By this time we were all feeling good. Our bellies were warm and full, our palates had been cleansed and we were ready for the main event. Beef Wellington. I’d never had this before, though Husband and I have talked about it for years. A cut of filet mignon topped with a layer of pâté, wrapped in pastry. Full stop. Does it get better? I don’t know how it could. Chef Bill’s take on this was superb. His eastern-European chopped liver with a mix of onions and mushrooms was exquisite on its own. The filet was cooked perfectly. Literally. I’ve never had a filet come out so well done. And I don’t mean well done as in burned to a crisp. I mean well done as in perfectly pink, almost red, juicy, flavorful and delicious. I chose the 2011 Bordeaux by Château Gaby to go with this meaty masterpiece. We had decanted it just before our guests arrived, so it had been breathing for at least two hours. It was a rich, meaty red wine that stood up to the beef impeccably. This juice, coupled with the pâté and pastry encrusted filet was an absolutely euphoric experience; nobody could stop raving about it.
Now we were really in a good place. Fully sated and warm from the drink. Chef Bill, in all his wisdom, decided to make us take a break. Twenty minutes later we were all in the kitchen to watch him and his assistant Isiah make a fresh batch of pot de crème. We witnessed his trick to separating eggs by using your hands, and saw as he expertly made bits of Ghirardelli chocolate transform into beautiful pots of delicious chocolate heaven.
We returned to the table and were served the pre-made pots topped with freshly whipped cream and a fresh raspberry. This was paired with the Late Bottle Vintage Quinta Sta Eufemia Porto 2009. And then there was silence. Literally no one said a word for at least four solid minutes. We were in our own little worlds, unartfully chowing down on the thick, rich chocolate pots, then silently washing it down with the rich dazzling port.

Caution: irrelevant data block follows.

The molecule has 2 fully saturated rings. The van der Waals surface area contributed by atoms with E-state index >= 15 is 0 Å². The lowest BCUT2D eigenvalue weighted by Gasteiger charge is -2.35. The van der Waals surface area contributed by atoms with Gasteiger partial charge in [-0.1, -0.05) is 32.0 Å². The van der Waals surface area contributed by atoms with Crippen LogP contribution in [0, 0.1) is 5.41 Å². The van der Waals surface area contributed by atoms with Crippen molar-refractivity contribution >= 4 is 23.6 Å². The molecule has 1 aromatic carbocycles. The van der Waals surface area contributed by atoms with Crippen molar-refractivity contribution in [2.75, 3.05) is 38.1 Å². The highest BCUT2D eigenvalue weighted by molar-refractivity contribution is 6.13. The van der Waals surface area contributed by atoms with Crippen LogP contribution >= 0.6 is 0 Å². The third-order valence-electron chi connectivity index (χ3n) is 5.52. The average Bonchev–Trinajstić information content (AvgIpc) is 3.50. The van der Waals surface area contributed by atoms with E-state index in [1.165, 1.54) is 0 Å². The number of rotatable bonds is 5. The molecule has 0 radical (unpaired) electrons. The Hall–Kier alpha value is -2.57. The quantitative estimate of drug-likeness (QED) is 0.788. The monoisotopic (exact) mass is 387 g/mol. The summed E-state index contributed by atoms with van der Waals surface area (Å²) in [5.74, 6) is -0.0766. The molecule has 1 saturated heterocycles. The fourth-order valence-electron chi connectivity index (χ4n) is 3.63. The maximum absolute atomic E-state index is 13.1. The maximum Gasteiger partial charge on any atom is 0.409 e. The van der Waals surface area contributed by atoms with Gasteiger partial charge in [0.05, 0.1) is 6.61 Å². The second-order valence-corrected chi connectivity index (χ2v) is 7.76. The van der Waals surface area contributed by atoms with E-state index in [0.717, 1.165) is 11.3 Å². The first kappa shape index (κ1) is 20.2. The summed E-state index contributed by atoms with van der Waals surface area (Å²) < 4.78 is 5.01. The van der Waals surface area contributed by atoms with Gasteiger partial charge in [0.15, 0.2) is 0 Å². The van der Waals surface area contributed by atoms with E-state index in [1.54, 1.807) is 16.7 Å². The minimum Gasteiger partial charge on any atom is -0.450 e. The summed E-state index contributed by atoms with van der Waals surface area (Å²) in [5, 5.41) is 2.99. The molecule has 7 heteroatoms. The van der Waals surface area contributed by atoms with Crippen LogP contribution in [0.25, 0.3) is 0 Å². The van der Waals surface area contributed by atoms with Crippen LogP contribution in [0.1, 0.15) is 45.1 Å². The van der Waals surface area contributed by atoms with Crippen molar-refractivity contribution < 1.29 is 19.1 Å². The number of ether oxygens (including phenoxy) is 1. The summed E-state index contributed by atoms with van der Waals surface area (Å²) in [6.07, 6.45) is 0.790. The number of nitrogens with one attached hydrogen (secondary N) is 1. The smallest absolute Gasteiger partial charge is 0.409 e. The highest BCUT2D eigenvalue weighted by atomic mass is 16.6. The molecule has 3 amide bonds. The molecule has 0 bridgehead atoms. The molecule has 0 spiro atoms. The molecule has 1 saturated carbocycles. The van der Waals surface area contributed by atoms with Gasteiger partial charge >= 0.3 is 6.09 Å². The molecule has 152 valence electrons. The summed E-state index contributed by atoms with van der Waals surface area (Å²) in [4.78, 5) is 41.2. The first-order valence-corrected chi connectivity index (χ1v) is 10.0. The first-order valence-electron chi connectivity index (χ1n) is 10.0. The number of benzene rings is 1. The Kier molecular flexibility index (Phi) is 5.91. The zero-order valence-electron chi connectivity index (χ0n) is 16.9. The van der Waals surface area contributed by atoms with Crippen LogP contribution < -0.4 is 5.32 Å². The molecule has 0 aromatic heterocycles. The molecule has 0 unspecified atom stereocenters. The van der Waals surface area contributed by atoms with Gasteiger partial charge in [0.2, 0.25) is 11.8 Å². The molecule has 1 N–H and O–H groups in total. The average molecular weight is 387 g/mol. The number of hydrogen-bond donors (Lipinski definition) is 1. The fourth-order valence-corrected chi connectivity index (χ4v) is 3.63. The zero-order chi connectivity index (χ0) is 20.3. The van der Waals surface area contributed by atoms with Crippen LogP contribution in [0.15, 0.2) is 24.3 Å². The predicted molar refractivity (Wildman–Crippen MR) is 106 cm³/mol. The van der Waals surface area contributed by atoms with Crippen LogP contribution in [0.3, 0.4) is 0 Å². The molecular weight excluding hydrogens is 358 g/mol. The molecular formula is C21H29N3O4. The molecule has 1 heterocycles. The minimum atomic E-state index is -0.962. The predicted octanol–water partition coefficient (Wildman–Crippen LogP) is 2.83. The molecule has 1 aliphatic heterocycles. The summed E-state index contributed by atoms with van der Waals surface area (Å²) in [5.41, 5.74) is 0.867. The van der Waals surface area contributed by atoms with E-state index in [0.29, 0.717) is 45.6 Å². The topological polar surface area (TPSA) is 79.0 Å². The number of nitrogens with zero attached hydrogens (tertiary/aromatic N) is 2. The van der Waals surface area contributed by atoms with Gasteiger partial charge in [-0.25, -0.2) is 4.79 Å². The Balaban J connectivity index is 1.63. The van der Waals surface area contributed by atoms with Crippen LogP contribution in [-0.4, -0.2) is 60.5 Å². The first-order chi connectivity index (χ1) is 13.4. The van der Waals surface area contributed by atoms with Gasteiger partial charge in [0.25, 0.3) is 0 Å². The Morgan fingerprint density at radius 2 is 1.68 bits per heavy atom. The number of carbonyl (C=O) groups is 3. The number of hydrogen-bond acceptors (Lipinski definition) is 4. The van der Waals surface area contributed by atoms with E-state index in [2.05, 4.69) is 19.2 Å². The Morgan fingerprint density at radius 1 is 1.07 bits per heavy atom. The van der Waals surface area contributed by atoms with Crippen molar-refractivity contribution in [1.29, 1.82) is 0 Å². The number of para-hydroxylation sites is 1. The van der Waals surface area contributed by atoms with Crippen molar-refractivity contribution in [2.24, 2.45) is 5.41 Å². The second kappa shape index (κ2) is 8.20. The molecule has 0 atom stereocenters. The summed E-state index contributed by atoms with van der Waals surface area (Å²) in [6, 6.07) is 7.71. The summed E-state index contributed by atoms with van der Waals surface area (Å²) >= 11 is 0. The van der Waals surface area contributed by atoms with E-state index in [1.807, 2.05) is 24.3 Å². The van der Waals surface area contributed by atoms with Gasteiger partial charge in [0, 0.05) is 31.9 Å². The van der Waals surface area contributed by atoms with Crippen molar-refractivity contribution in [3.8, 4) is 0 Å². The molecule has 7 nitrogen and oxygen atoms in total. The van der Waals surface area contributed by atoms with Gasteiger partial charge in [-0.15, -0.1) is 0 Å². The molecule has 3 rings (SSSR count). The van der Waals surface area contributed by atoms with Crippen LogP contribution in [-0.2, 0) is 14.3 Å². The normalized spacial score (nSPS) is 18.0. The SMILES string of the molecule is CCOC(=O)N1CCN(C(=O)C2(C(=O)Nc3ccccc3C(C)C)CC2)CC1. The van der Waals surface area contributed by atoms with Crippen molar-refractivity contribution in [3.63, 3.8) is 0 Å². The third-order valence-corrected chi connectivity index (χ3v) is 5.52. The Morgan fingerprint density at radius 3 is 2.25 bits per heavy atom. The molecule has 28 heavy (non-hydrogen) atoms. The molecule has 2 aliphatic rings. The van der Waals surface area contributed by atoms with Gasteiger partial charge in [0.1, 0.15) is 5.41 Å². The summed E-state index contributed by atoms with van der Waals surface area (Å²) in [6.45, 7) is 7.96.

After we recovered, the men-folk went out for an El Güegüense cigar and the women chatted ‘round the Christmas tree. It sounds sexist, I know, but who actually wants to smoke a cigar? Not this girl. Around the tree was right where I wanted to be, with another wee glass of port.
It was an epic evening to remember. We spent the whole of Sunday morning trying to figure out ways to incorporate Chef Bill into our lives on a regular basis. While I work on that, you should think about hiring him to cook your next meal, or just turn on the Christmas music and pour yourself a glass of wine.
 #ChristmasTreeOverload #SorryNotSorry
 According to Husband, he came home to find I had “vomited Christmas” all over the house. I prefer to think of it as my way of spreading Christmas cheer. One piece of garland at a time.
 I’m not a very good sharer.
 I didn’t have my food blogger hat on, probably because I don’t own one of those, so my photos of the evening are almost non-existent.
 Pan-seared on Chef Bills 100+ year old cast iron skillet. Flavor for days.
 In case you didn’t know, this year’s Beaujolais harvest was superb. This was the third bottle we’ve tried and all of them have been stunning. Last year’s, not so much.
 Not actually making it, but wanting to have someone make it for us.
 We tasted it straight before it was slathered onto the two beautiful roasts. It was mind blowing. For real.
 He had pre-made the lovely wee pots we were going to eat; the demonstration pot de crèmes thankfully went into my refrigerator, waiting for me to eat all by myself share with my parents when they came over for Round 2 with all the leftovers. Hosting certainly has its advantages.
 Being the world’s worst egg-cracker, I’m sure this trick would not work out so well for me.
 In between washing the hand-wash only glass crystal stemware. This was a small price to pay since all of my hand-wash only china was washed and dried before the guests had even left.